The ruins of Nikopolis, built in 28 BC by Octavian (later Augustus), after he defeated Mark Antony and Cleopatra in the naval Battle of Actium (Aktion), include Roman walls, Byzantine walls and churches, a stadium and two theatres. Much was destroyed by Bulgarians in the 11th century, but the scale of the ruined 'City of Victory' remains breathtaking, even if it requires a little imagination to conjure. It helps to visit the museum first.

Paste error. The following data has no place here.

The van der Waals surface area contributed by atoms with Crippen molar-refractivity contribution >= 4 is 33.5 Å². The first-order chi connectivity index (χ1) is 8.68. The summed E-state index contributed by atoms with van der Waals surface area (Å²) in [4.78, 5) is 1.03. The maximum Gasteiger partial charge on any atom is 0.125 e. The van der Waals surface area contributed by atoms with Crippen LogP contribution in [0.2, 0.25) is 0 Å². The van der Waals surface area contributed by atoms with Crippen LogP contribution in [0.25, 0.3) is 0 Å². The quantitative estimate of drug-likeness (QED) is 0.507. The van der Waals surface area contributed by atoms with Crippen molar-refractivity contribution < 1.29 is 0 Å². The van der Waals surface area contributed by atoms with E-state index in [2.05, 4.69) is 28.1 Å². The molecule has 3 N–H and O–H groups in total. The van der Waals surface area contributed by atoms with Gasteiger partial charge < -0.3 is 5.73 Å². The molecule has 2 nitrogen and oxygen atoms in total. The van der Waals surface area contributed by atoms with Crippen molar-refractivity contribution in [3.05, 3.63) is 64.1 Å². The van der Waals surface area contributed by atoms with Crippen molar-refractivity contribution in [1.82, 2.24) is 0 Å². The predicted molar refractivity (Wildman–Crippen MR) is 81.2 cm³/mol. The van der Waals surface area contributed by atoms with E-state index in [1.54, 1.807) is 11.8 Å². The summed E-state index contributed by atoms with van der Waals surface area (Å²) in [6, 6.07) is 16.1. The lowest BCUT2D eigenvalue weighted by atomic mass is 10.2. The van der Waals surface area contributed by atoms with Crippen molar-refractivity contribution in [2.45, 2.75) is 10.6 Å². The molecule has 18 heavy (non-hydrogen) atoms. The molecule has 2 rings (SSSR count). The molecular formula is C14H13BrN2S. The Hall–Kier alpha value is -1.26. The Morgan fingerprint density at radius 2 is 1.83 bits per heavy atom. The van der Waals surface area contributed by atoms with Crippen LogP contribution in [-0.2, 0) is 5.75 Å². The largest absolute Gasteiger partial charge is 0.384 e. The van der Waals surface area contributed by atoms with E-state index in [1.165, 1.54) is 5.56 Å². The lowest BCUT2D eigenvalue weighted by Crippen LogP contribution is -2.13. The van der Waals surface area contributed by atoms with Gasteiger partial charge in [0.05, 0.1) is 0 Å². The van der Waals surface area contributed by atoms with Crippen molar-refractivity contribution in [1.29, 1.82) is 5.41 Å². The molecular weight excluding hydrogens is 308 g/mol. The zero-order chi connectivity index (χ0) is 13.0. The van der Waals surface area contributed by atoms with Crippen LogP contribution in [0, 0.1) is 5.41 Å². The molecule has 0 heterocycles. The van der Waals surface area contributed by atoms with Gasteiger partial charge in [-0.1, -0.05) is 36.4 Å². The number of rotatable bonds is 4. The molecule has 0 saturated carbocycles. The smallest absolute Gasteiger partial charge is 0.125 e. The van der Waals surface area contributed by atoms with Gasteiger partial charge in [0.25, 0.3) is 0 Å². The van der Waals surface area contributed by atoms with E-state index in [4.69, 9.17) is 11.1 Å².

The main site entrance, 5km north of Preveza, leads to a Byzantine church and, a bit north, the Roman odeon. Farther north along the road are long stretches of the walls erected by Emperor Justinian in AD 540. Around another bend is the Roman stadium and a larger theatre, with seating for 5000. These are all by the roadside and accessible for free. Allow a couple of hours to hike the site on foot, if you come by bus (take any bound for Filippiada or Ioannina). With a car you can cover the whole area more quickly, and also follow the signs for the farther-flung 'Actium Trophy', the massive monument Octavian built after the battle. The huge wall here once displayed the battering rams from the conquered warships.